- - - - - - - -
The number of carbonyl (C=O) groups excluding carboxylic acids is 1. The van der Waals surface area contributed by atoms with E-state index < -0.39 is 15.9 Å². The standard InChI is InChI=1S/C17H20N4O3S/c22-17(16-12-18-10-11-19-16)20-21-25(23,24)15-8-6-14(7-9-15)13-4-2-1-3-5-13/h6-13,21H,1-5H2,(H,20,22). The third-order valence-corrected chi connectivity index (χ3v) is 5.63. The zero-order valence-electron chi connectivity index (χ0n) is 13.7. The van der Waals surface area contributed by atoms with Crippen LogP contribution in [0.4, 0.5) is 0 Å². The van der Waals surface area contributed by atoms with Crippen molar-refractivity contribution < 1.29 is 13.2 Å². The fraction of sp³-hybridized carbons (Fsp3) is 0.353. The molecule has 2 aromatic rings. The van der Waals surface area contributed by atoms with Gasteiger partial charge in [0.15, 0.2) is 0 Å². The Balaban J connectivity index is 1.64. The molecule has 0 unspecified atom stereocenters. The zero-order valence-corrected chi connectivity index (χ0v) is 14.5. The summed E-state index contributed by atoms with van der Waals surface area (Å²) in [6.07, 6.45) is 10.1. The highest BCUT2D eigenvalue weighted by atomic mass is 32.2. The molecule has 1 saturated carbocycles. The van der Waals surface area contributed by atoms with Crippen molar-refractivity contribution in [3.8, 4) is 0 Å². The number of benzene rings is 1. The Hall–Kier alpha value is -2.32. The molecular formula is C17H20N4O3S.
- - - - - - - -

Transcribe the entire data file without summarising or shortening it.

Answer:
The number of carbonyl (C=O) groups excluding carboxylic acids is 1. The van der Waals surface area contributed by atoms with E-state index < -0.39 is 15.9 Å². The standard InChI is InChI=1S/C17H20N4O3S/c22-17(16-12-18-10-11-19-16)20-21-25(23,24)15-8-6-14(7-9-15)13-4-2-1-3-5-13/h6-13,21H,1-5H2,(H,20,22). The third-order valence-corrected chi connectivity index (χ3v) is 5.63. The zero-order valence-electron chi connectivity index (χ0n) is 13.7. The van der Waals surface area contributed by atoms with Crippen LogP contribution in [0.4, 0.5) is 0 Å². The van der Waals surface area contributed by atoms with Crippen molar-refractivity contribution < 1.29 is 13.2 Å². The fraction of sp³-hybridized carbons (Fsp3) is 0.353. The molecule has 2 aromatic rings. The van der Waals surface area contributed by atoms with Gasteiger partial charge in [0.15, 0.2) is 0 Å². The Balaban J connectivity index is 1.64. The molecule has 0 unspecified atom stereocenters. The zero-order valence-corrected chi connectivity index (χ0v) is 14.5. The summed E-state index contributed by atoms with van der Waals surface area (Å²) in [6.07, 6.45) is 10.1. The highest BCUT2D eigenvalue weighted by atomic mass is 32.2. The molecule has 1 saturated carbocycles. The van der Waals surface area contributed by atoms with Crippen molar-refractivity contribution in [3.8, 4) is 0 Å². The number of benzene rings is 1. The Hall–Kier alpha value is -2.32. The molecular formula is C17H20N4O3S.